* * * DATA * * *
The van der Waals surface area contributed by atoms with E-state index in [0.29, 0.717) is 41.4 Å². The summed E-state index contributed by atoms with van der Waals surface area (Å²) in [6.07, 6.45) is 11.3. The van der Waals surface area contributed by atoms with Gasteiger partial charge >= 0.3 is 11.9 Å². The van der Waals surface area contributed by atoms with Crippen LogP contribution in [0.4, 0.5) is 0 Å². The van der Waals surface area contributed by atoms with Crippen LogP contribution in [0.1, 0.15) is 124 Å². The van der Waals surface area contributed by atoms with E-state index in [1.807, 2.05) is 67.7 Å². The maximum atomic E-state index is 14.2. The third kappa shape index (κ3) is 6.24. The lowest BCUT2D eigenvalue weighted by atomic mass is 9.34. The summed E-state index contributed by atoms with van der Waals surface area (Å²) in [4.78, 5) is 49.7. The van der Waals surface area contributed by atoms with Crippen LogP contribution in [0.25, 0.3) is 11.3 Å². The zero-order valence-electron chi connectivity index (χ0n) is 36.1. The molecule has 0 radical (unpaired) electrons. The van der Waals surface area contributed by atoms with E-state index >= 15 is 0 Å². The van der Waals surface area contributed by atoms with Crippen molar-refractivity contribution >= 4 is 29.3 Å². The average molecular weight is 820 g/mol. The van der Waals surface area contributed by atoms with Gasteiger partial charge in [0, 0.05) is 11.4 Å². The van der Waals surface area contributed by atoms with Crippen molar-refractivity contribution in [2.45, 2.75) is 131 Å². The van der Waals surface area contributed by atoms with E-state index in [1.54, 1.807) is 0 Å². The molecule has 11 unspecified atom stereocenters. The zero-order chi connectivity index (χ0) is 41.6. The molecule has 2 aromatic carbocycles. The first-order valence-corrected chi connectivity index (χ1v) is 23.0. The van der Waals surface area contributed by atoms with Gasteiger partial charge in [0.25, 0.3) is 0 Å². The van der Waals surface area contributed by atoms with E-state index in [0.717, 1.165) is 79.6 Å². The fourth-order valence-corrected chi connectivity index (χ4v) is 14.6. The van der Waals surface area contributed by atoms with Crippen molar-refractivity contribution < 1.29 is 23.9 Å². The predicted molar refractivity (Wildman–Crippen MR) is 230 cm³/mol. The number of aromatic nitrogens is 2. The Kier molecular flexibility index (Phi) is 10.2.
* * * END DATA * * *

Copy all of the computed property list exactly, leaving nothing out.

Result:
The van der Waals surface area contributed by atoms with E-state index in [0.29, 0.717) is 41.4 Å². The summed E-state index contributed by atoms with van der Waals surface area (Å²) in [6.07, 6.45) is 11.3. The van der Waals surface area contributed by atoms with Gasteiger partial charge >= 0.3 is 11.9 Å². The van der Waals surface area contributed by atoms with Crippen LogP contribution in [0.4, 0.5) is 0 Å². The van der Waals surface area contributed by atoms with Crippen LogP contribution in [0.1, 0.15) is 124 Å². The van der Waals surface area contributed by atoms with E-state index in [1.807, 2.05) is 67.7 Å². The maximum atomic E-state index is 14.2. The third kappa shape index (κ3) is 6.24. The lowest BCUT2D eigenvalue weighted by atomic mass is 9.34. The summed E-state index contributed by atoms with van der Waals surface area (Å²) in [4.78, 5) is 49.7. The van der Waals surface area contributed by atoms with Crippen LogP contribution in [0.25, 0.3) is 11.3 Å². The zero-order valence-electron chi connectivity index (χ0n) is 36.1. The molecule has 0 radical (unpaired) electrons. The van der Waals surface area contributed by atoms with E-state index >= 15 is 0 Å². The van der Waals surface area contributed by atoms with Crippen molar-refractivity contribution >= 4 is 29.3 Å². The average molecular weight is 820 g/mol. The van der Waals surface area contributed by atoms with Gasteiger partial charge in [0, 0.05) is 11.4 Å². The van der Waals surface area contributed by atoms with Crippen molar-refractivity contribution in [2.45, 2.75) is 131 Å². The van der Waals surface area contributed by atoms with E-state index in [1.54, 1.807) is 0 Å². The molecule has 11 unspecified atom stereocenters. The zero-order chi connectivity index (χ0) is 41.6. The molecule has 2 aromatic carbocycles. The first-order valence-corrected chi connectivity index (χ1v) is 23.0. The van der Waals surface area contributed by atoms with Gasteiger partial charge in [0.25, 0.3) is 0 Å². The van der Waals surface area contributed by atoms with E-state index in [0.717, 1.165) is 79.6 Å². The fourth-order valence-corrected chi connectivity index (χ4v) is 14.6. The van der Waals surface area contributed by atoms with Crippen molar-refractivity contribution < 1.29 is 23.9 Å². The predicted molar refractivity (Wildman–Crippen MR) is 230 cm³/mol. The number of aromatic nitrogens is 2. The Kier molecular flexibility index (Phi) is 10.2.